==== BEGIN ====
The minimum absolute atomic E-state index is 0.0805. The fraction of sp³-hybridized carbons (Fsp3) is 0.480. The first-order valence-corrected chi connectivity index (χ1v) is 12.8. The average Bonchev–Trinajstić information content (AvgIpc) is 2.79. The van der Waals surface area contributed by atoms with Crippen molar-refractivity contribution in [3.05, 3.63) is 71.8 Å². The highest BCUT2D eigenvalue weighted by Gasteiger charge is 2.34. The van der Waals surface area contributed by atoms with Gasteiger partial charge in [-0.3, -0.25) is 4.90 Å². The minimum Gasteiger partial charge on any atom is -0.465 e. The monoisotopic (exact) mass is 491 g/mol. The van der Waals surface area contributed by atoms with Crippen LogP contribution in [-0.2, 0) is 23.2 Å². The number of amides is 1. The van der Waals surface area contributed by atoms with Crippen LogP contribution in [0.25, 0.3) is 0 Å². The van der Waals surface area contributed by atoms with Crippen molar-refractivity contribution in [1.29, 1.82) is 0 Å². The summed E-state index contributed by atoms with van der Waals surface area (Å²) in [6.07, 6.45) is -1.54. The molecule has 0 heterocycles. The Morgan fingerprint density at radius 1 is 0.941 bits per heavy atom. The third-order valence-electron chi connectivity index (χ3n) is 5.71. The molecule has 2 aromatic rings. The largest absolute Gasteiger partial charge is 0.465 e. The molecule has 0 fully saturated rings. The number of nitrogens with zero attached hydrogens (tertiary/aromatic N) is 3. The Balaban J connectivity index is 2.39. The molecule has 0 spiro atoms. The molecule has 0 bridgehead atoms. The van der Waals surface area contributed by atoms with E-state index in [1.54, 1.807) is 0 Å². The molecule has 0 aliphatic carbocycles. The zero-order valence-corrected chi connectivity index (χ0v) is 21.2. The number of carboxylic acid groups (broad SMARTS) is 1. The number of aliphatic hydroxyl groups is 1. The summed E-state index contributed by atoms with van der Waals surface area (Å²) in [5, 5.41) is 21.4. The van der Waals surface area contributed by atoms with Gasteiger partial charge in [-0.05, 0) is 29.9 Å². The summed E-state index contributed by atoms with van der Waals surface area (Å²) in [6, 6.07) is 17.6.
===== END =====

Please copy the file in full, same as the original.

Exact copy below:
The minimum absolute atomic E-state index is 0.0805. The fraction of sp³-hybridized carbons (Fsp3) is 0.480. The first-order valence-corrected chi connectivity index (χ1v) is 12.8. The average Bonchev–Trinajstić information content (AvgIpc) is 2.79. The van der Waals surface area contributed by atoms with Crippen molar-refractivity contribution in [3.05, 3.63) is 71.8 Å². The highest BCUT2D eigenvalue weighted by Gasteiger charge is 2.34. The van der Waals surface area contributed by atoms with Gasteiger partial charge in [-0.3, -0.25) is 4.90 Å². The minimum Gasteiger partial charge on any atom is -0.465 e. The monoisotopic (exact) mass is 491 g/mol. The van der Waals surface area contributed by atoms with Crippen LogP contribution in [-0.2, 0) is 23.2 Å². The number of amides is 1. The van der Waals surface area contributed by atoms with Crippen LogP contribution in [0.25, 0.3) is 0 Å². The van der Waals surface area contributed by atoms with Crippen molar-refractivity contribution in [1.29, 1.82) is 0 Å². The summed E-state index contributed by atoms with van der Waals surface area (Å²) in [6.07, 6.45) is -1.54. The molecule has 0 heterocycles. The Morgan fingerprint density at radius 1 is 0.941 bits per heavy atom. The third-order valence-electron chi connectivity index (χ3n) is 5.71. The molecule has 2 aromatic rings. The largest absolute Gasteiger partial charge is 0.465 e. The molecule has 0 fully saturated rings. The number of nitrogens with zero attached hydrogens (tertiary/aromatic N) is 3. The Balaban J connectivity index is 2.39. The molecule has 0 spiro atoms. The molecule has 0 bridgehead atoms. The van der Waals surface area contributed by atoms with E-state index in [1.54, 1.807) is 0 Å². The molecule has 0 aliphatic carbocycles. The zero-order valence-corrected chi connectivity index (χ0v) is 21.2. The number of carboxylic acid groups (broad SMARTS) is 1. The number of aliphatic hydroxyl groups is 1. The summed E-state index contributed by atoms with van der Waals surface area (Å²) in [5, 5.41) is 21.4. The van der Waals surface area contributed by atoms with Gasteiger partial charge in [-0.05, 0) is 29.9 Å². The summed E-state index contributed by atoms with van der Waals surface area (Å²) in [6, 6.07) is 17.6.